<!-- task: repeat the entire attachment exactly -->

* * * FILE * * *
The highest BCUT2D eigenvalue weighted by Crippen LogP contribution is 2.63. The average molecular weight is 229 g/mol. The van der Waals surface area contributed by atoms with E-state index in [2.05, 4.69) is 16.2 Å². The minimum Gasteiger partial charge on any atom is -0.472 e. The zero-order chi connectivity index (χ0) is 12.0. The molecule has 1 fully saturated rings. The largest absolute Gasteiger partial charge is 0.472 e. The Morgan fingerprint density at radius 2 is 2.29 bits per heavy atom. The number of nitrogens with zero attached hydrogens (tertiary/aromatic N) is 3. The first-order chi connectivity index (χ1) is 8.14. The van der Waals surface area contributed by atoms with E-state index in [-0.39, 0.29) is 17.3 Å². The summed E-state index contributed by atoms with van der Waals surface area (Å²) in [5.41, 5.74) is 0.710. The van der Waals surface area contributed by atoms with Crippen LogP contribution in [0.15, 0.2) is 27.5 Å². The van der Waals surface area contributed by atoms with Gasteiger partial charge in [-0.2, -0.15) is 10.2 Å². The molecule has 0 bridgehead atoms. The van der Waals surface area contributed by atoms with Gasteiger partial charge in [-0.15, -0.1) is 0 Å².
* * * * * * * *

The highest BCUT2D eigenvalue weighted by Crippen LogP contribution is 2.63. The average molecular weight is 229 g/mol. The van der Waals surface area contributed by atoms with E-state index in [2.05, 4.69) is 16.2 Å². The minimum Gasteiger partial charge on any atom is -0.472 e. The zero-order chi connectivity index (χ0) is 12.0. The molecule has 1 fully saturated rings. The largest absolute Gasteiger partial charge is 0.472 e. The Morgan fingerprint density at radius 2 is 2.29 bits per heavy atom. The number of nitrogens with zero attached hydrogens (tertiary/aromatic N) is 3. The first-order chi connectivity index (χ1) is 8.14. The van der Waals surface area contributed by atoms with E-state index in [-0.39, 0.29) is 17.3 Å². The summed E-state index contributed by atoms with van der Waals surface area (Å²) in [5.41, 5.74) is 0.710. The van der Waals surface area contributed by atoms with Crippen LogP contribution in [0.15, 0.2) is 27.5 Å². The van der Waals surface area contributed by atoms with Gasteiger partial charge in [-0.2, -0.15) is 10.2 Å². The molecule has 0 bridgehead atoms. The van der Waals surface area contributed by atoms with Gasteiger partial charge in [-0.15, -0.1) is 0 Å².